Emotions are part of who we are as those created in God’s image. God has feelings and strong affections, but they flow from a unified heart filled with love. Jesus wept with compassion. There was no “it-is-what-it-is” emotional distancing when he engaged with real people with real problems. We are also told that he was ecstatic with joy when he saw who God chose to reveal his plan to first.

Our emotions tend to run all over the place like sticks caught in eddies of turbulent water. That’s why some people shut them off; they are afraid they will be swept away. Others wallow in emotion, having lost their footing long ago. Jesus offers to heal our emotions too, because healthy feelings are an important part of wholeness.

I think the reason I like the Psalms so much is that David and the other Psalmists are neither bereft of emotion nor do they plop down in despair or spin in giddy distraction forever. They rejoice. They wail. They lament. They admit feeling perplexed. But in the end they rein in affections to agree with God’s way of thinking and acting as they unwrap his words, his actions, his character, his promises. They soak in his words.

Fill your thoughts with my [Wisdom’s] words
until they penetrate deep into your spirit.
 
Then, as you unwrap my words,
they will impart true life and radiant health
into the very core of your being.
 
So above all, guard the affections of your heart,
for they affect all that you are.

Pay attention to the welfare of your innermost being,
for from there flows the wellspring of life.

(Proverbs 4:21-23 TPT)

Mist of Night

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The Lord laid the earth’s foundations with wisdom’s blueprints.
By his living-understanding all the universe came into being.
 
By his divine revelation he broke open
the hidden fountains of the deep,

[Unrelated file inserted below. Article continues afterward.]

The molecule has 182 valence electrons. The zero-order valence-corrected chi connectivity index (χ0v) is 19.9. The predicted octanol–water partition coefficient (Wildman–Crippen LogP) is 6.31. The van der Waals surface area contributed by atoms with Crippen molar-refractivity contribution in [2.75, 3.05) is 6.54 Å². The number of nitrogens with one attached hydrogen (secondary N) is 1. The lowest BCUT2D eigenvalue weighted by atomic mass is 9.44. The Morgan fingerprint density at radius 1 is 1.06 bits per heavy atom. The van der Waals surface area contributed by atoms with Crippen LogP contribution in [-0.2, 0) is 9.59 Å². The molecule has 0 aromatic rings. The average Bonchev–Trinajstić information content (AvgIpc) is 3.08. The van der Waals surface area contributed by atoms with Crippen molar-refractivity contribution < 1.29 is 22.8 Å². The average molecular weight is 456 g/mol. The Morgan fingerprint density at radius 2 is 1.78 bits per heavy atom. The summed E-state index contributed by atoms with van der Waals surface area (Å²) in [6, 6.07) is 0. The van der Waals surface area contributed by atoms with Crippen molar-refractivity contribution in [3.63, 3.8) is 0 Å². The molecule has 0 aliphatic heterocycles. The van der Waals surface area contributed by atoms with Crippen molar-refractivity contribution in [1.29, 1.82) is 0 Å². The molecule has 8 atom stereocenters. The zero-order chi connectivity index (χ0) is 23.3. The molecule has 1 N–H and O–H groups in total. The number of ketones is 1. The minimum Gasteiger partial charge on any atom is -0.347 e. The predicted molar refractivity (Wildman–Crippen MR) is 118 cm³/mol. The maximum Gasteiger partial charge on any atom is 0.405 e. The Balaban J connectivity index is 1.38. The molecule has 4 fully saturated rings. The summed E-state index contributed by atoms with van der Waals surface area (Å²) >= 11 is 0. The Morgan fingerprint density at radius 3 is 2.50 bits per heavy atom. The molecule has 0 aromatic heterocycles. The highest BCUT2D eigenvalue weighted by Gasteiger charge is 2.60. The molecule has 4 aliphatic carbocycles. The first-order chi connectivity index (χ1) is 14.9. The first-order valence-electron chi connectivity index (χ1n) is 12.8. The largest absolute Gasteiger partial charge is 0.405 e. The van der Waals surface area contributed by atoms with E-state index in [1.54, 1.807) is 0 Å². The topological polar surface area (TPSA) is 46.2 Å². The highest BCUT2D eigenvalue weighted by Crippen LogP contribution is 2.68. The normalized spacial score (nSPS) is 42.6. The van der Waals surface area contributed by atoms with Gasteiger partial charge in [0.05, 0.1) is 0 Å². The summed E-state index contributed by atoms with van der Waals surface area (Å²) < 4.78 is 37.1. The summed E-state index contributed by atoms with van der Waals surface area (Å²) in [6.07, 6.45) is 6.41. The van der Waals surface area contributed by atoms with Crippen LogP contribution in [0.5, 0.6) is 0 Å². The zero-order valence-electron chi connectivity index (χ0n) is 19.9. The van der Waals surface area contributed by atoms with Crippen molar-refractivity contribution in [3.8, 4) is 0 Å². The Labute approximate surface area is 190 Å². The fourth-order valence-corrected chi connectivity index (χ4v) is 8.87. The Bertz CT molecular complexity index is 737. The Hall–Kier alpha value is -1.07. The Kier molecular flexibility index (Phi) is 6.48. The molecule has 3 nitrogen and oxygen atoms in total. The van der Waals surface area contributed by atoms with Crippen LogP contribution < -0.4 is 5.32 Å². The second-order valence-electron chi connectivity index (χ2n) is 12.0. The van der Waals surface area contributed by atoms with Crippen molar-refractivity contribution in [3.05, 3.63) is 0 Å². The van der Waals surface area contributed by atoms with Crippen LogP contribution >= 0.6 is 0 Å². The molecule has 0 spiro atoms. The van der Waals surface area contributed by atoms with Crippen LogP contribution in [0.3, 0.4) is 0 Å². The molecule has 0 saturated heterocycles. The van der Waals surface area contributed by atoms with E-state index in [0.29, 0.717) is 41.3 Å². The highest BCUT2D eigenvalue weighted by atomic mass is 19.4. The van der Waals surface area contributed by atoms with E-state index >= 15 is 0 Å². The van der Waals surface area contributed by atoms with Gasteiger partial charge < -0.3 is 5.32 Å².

bringing secret springs to the surface
as the mist of the night dripped down from heaven.

(Proverbs 3:20 TPT)

Watching and Waiting

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Photo: Jimsmith Lake, fire season

But as for me, I will watch expectantly for the Lord; I will wait for the God of my salvation. My God will hear me.

Micah 7:7

Smoke from the fires here in British Columbia blocks out the sun and our view of the mountains. I’ve seen the pictures of Slave Lake and Fort McMurry in Alberta and cities in California after wildfires swept in. We live in the middle of a tinder-dry forest. I know what can happen – and there’s no rain in sight.

The next town down the road is on evacuation alert. I wonder if I should be packing up a lifetime of family photos or deciding which paintings and heirlooms to take and which to leave to the flames if we need to run.

My anxiety level rises when I feel pressured to make a decision, whether it’s what kind of replacement laptop to buy or whether or not I should throw an old guitar in the back seat of the car. I can’t think straight. That’s when I need to take a step back into rest and trust and ask the Lord what I am missing.

Usually the missing element is peace, and it’s missing because FOMO (fear of missing out) or FOFSI (fear of forgetting something important) has taken it’s place.

Today is one of those days when I find I am actually pressuring myself to make decisions based on “What if _____________ (enter disaster de jour event here) happens?”

Sometimes I don’t receive direction because I don’t need it. I’ve noticed God tends not to bother with answers to hypothetical questions about events that will never occur.

Sometimes my frustration or confusion is due to an inability to hear because of a barrage of fearful thoughts that drown out God’s voice.

Sometimes I don’t hear because my confidence is misplaced. The author of the book of Proverbs wrote about the dangers of trusting in our own armaments over trusting in God. You can do your best to prepare for the battle, but ultimate victory comes from the Lord God. (Prov. 21:31 TPT)

Sometimes, when I remember to step into the quietness of peace where his still voice is best heard, he simply asks for trust. “Put your confidence in Me. Watch. Wait. I’m still here.”

The words of Fanny Crosby’s song, “Blessed Assurance” have been coming to me lately.

Perfect submission, all is at rest;
I in my Savior am happy and blest,
Watching and waiting, looking above,
Filled with His goodness, lost in His love…

His goodness and mercy follow me all the days of my life, and His lovingkindness endures forever — even when I forget.